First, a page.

Here we have the seventh and final article in my series on American farming and food systems, as part of my participation in the Ted Scripps Fellowship in Environmental Journalism at the University of Colorado Boulder. I wrote a profile of large-scale California farmer Cannon Michael for Ensia magazine, in collaboration with the Food & Environment Reporting Network (FERN). Read an excerpt below. The profile was brought to life by the beautiful photos of photojournalist and Ted Scripps Fellow Sonya Doctorian.
How One California Farmer is Battling the Worst Drought in 1,200 years
California’s byzantine water system and crushing drought are leading farmers to extraordinary measures as they try to keep themselves from running dry.
By Sena Christian
On a warm March afternoon, farmer Cannon Michael walks alongside wheat fields adjacent to his house in Los Banos, in California’s Central Valley. Most of these fields won’t be watered again this year.
“Wheat’s not a glamorous crop, but it makes a lot of bread,” Michael quips.
This wheat, though, won’t return much money, Michael says. So it will be harvested for his sister’s two bakeries in San Francisco and the land fallowed, along with some fields formerly planted in alfalfa and cotton. They are among more than 1,000 acres Michael left unplanted this season to try and conserve water, amounting to about 10 percent of the 10,500 irrigated acres that make up his farm, Bowles Farming Company. Walking past the fields with his wife, Heidi, and their three young sons to a nearby barn with goats and sheep, Michael jokes about an imaginary Taylor Swift song called, “Sheep It Off,” much to his kids’ dismay.
Michael has a humorous side, but laughter can’t mask the rough reality of farming today in the Central Valley, a place famed for its abundant bounty of fruits and vegetables. By the spring of 2014, the region’s farmers had gone into survival mode. They hoped to secure enough water for a decent harvest, but last summer about 15,000 farmers on San Joaquin Valley’s east side received zero allocations of water from the Central Valley Project, the federal project in charge of storing and managing much of California’s water. The state’s worst drought in 1,200 years ravaged the region.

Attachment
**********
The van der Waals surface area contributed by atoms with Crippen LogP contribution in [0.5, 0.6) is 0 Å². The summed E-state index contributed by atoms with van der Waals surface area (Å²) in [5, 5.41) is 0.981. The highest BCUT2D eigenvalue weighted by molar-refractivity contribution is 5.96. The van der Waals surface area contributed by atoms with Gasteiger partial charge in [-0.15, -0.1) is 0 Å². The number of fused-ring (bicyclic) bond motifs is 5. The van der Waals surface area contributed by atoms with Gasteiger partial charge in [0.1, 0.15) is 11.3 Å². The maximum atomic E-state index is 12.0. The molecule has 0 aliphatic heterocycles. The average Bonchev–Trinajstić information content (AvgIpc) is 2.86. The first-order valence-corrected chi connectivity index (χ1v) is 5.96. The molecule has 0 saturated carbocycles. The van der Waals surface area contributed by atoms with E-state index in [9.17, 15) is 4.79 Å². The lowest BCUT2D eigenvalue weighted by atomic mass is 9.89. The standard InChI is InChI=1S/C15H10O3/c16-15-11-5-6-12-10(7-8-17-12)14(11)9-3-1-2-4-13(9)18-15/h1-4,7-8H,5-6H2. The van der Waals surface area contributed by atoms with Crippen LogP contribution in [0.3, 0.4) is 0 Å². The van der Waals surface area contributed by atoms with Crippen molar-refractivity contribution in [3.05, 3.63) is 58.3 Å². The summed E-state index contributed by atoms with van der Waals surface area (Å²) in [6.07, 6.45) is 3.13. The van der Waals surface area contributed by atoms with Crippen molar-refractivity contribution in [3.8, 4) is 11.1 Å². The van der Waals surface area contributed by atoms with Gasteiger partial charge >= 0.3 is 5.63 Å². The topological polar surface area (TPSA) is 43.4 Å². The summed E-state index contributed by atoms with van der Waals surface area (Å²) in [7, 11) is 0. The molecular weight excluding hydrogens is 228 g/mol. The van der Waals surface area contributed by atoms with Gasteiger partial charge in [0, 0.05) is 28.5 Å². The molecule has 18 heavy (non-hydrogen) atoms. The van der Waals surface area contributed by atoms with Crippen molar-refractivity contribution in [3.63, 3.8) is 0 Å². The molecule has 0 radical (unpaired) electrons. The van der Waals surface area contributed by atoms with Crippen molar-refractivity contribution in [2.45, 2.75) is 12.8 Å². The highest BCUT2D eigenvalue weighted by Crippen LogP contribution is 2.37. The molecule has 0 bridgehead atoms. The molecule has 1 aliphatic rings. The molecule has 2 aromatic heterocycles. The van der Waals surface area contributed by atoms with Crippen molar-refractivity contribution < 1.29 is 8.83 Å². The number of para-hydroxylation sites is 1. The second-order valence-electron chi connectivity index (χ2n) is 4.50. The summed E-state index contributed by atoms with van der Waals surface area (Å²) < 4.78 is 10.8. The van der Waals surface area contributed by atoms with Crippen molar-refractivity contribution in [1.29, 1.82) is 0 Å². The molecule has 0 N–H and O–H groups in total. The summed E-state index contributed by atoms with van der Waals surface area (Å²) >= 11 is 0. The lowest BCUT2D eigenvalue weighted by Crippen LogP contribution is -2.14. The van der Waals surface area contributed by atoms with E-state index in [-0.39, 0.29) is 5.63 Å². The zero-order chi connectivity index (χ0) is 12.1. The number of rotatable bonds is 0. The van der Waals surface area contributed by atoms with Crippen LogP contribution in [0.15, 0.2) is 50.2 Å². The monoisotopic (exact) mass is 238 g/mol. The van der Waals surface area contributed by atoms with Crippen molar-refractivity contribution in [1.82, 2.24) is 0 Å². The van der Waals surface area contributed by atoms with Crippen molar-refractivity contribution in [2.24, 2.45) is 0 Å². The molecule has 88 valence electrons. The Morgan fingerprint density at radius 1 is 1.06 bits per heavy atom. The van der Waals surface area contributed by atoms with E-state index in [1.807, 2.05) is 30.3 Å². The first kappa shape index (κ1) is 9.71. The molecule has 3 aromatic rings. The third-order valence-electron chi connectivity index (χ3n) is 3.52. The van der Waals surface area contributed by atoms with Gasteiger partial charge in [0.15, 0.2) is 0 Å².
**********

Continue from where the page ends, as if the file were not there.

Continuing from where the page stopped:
The drought, in combination with this long-established government system for deciding who gets water and who does not, has split the valley. Now Michael’s life, it seems, is almost exclusively focused on finding ways to conserve water and helping his neighbors who lack the precious resource. There’s no time to waste. If Michael and his peers can’t figure out a way to conserve and share the water that remains, one of the world’s most productive agricultural regions will be jeopardized. California agriculture is a $46 billion industry, and the Central Valley alone produces nearly half of the United States’ vegetables, fruits and nuts in its Class 1 soil — the highest quality.
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